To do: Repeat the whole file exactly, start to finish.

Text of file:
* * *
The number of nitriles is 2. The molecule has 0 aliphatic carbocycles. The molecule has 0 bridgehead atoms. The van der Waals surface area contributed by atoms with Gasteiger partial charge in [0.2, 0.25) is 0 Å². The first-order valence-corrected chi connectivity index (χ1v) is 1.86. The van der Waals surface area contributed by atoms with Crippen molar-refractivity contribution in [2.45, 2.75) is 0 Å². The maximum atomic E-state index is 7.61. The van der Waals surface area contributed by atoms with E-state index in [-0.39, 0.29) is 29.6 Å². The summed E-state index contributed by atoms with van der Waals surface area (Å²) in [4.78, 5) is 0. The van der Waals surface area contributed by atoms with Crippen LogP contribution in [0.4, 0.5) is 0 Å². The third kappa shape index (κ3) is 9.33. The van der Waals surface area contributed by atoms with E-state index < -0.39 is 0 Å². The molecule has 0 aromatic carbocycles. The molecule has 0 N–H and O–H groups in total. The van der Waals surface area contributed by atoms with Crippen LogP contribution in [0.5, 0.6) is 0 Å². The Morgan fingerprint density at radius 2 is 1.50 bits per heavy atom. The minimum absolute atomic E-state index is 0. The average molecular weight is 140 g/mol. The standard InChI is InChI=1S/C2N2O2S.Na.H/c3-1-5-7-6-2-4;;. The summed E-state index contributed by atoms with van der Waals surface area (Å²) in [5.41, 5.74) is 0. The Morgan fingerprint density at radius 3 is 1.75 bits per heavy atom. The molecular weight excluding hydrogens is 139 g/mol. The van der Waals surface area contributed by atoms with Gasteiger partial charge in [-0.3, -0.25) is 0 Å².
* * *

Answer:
The number of nitriles is 2. The molecule has 0 aliphatic carbocycles. The molecule has 0 bridgehead atoms. The van der Waals surface area contributed by atoms with Gasteiger partial charge in [0.2, 0.25) is 0 Å². The first-order valence-corrected chi connectivity index (χ1v) is 1.86. The van der Waals surface area contributed by atoms with Crippen molar-refractivity contribution in [2.45, 2.75) is 0 Å². The maximum atomic E-state index is 7.61. The van der Waals surface area contributed by atoms with E-state index in [-0.39, 0.29) is 29.6 Å². The summed E-state index contributed by atoms with van der Waals surface area (Å²) in [4.78, 5) is 0. The van der Waals surface area contributed by atoms with Crippen LogP contribution in [0.4, 0.5) is 0 Å². The third kappa shape index (κ3) is 9.33. The van der Waals surface area contributed by atoms with E-state index < -0.39 is 0 Å². The molecule has 0 aromatic carbocycles. The molecule has 0 N–H and O–H groups in total. The van der Waals surface area contributed by atoms with Crippen LogP contribution in [0.5, 0.6) is 0 Å². The Morgan fingerprint density at radius 2 is 1.50 bits per heavy atom. The minimum absolute atomic E-state index is 0. The average molecular weight is 140 g/mol. The standard InChI is InChI=1S/C2N2O2S.Na.H/c3-1-5-7-6-2-4;;. The summed E-state index contributed by atoms with van der Waals surface area (Å²) in [5.41, 5.74) is 0. The Morgan fingerprint density at radius 3 is 1.75 bits per heavy atom. The molecular weight excluding hydrogens is 139 g/mol. The van der Waals surface area contributed by atoms with Gasteiger partial charge in [-0.3, -0.25) is 0 Å².